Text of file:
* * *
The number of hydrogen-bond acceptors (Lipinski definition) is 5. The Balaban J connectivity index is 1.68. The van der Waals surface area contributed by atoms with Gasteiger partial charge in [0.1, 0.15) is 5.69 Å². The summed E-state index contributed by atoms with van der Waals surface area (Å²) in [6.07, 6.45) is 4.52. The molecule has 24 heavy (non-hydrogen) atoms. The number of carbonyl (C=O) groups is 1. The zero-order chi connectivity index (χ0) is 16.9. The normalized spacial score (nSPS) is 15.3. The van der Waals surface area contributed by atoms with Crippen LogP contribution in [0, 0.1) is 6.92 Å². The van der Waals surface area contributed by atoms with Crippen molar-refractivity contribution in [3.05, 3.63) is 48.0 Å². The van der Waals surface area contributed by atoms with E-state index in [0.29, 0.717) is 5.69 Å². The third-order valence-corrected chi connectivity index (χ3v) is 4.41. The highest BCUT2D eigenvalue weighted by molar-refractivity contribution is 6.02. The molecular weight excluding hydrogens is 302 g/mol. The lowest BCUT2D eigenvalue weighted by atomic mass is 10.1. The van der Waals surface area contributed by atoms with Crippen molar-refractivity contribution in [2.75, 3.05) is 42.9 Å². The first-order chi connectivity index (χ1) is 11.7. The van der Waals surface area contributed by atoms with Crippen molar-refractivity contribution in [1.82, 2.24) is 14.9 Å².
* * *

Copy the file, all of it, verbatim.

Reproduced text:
The number of hydrogen-bond acceptors (Lipinski definition) is 5. The Balaban J connectivity index is 1.68. The van der Waals surface area contributed by atoms with Gasteiger partial charge in [0.1, 0.15) is 5.69 Å². The summed E-state index contributed by atoms with van der Waals surface area (Å²) in [6.07, 6.45) is 4.52. The molecule has 24 heavy (non-hydrogen) atoms. The number of carbonyl (C=O) groups is 1. The zero-order chi connectivity index (χ0) is 16.9. The normalized spacial score (nSPS) is 15.3. The van der Waals surface area contributed by atoms with Crippen LogP contribution in [0, 0.1) is 6.92 Å². The van der Waals surface area contributed by atoms with Crippen molar-refractivity contribution in [3.05, 3.63) is 48.0 Å². The van der Waals surface area contributed by atoms with E-state index in [0.29, 0.717) is 5.69 Å². The third-order valence-corrected chi connectivity index (χ3v) is 4.41. The highest BCUT2D eigenvalue weighted by molar-refractivity contribution is 6.02. The molecular weight excluding hydrogens is 302 g/mol. The lowest BCUT2D eigenvalue weighted by atomic mass is 10.1. The van der Waals surface area contributed by atoms with Crippen molar-refractivity contribution in [2.75, 3.05) is 42.9 Å². The first-order chi connectivity index (χ1) is 11.7. The van der Waals surface area contributed by atoms with Crippen molar-refractivity contribution in [1.82, 2.24) is 14.9 Å².